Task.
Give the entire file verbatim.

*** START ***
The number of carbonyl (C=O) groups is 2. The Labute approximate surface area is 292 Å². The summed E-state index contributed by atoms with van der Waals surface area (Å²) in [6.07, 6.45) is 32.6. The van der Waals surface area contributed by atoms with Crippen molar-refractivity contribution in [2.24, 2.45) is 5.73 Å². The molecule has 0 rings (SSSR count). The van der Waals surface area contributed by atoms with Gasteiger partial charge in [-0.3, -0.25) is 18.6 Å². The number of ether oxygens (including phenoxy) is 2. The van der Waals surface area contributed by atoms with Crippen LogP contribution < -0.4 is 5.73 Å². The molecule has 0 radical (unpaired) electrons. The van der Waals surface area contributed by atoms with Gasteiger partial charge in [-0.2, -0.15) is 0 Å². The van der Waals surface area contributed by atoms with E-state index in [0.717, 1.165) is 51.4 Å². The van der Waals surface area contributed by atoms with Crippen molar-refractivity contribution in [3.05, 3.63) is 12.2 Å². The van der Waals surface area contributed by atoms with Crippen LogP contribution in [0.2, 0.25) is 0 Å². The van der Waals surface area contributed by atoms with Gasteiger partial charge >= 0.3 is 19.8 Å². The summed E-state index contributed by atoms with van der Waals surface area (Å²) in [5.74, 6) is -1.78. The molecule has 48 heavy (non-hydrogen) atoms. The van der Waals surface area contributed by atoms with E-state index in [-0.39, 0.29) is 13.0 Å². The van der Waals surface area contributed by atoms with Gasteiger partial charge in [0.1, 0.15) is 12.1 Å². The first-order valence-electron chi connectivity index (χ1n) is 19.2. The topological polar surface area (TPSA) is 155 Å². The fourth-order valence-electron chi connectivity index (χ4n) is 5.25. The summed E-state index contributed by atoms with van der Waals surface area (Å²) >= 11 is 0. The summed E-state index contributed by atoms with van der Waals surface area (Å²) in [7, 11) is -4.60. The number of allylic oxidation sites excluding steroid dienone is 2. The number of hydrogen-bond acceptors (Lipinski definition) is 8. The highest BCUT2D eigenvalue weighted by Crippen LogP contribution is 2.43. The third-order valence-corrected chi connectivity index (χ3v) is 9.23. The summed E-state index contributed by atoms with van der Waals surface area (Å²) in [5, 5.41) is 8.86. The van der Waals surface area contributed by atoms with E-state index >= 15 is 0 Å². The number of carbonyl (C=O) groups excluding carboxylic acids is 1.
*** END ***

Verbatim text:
The number of carbonyl (C=O) groups is 2. The Labute approximate surface area is 292 Å². The summed E-state index contributed by atoms with van der Waals surface area (Å²) in [6.07, 6.45) is 32.6. The van der Waals surface area contributed by atoms with Crippen molar-refractivity contribution in [2.24, 2.45) is 5.73 Å². The molecule has 0 rings (SSSR count). The van der Waals surface area contributed by atoms with Gasteiger partial charge in [-0.3, -0.25) is 18.6 Å². The number of ether oxygens (including phenoxy) is 2. The van der Waals surface area contributed by atoms with Crippen LogP contribution < -0.4 is 5.73 Å². The molecule has 0 radical (unpaired) electrons. The van der Waals surface area contributed by atoms with Gasteiger partial charge in [-0.2, -0.15) is 0 Å². The van der Waals surface area contributed by atoms with E-state index in [0.717, 1.165) is 51.4 Å². The van der Waals surface area contributed by atoms with Crippen molar-refractivity contribution in [3.05, 3.63) is 12.2 Å². The van der Waals surface area contributed by atoms with Crippen LogP contribution in [0.2, 0.25) is 0 Å². The van der Waals surface area contributed by atoms with Gasteiger partial charge >= 0.3 is 19.8 Å². The summed E-state index contributed by atoms with van der Waals surface area (Å²) in [5.74, 6) is -1.78. The molecule has 48 heavy (non-hydrogen) atoms. The van der Waals surface area contributed by atoms with E-state index in [-0.39, 0.29) is 13.0 Å². The van der Waals surface area contributed by atoms with Gasteiger partial charge in [0.1, 0.15) is 12.1 Å². The first-order valence-electron chi connectivity index (χ1n) is 19.2. The topological polar surface area (TPSA) is 155 Å². The fourth-order valence-electron chi connectivity index (χ4n) is 5.25. The summed E-state index contributed by atoms with van der Waals surface area (Å²) >= 11 is 0. The summed E-state index contributed by atoms with van der Waals surface area (Å²) in [7, 11) is -4.60. The number of allylic oxidation sites excluding steroid dienone is 2. The number of hydrogen-bond acceptors (Lipinski definition) is 8. The highest BCUT2D eigenvalue weighted by Crippen LogP contribution is 2.43. The third-order valence-corrected chi connectivity index (χ3v) is 9.23. The summed E-state index contributed by atoms with van der Waals surface area (Å²) in [5, 5.41) is 8.86. The van der Waals surface area contributed by atoms with E-state index >= 15 is 0 Å². The number of carbonyl (C=O) groups excluding carboxylic acids is 1.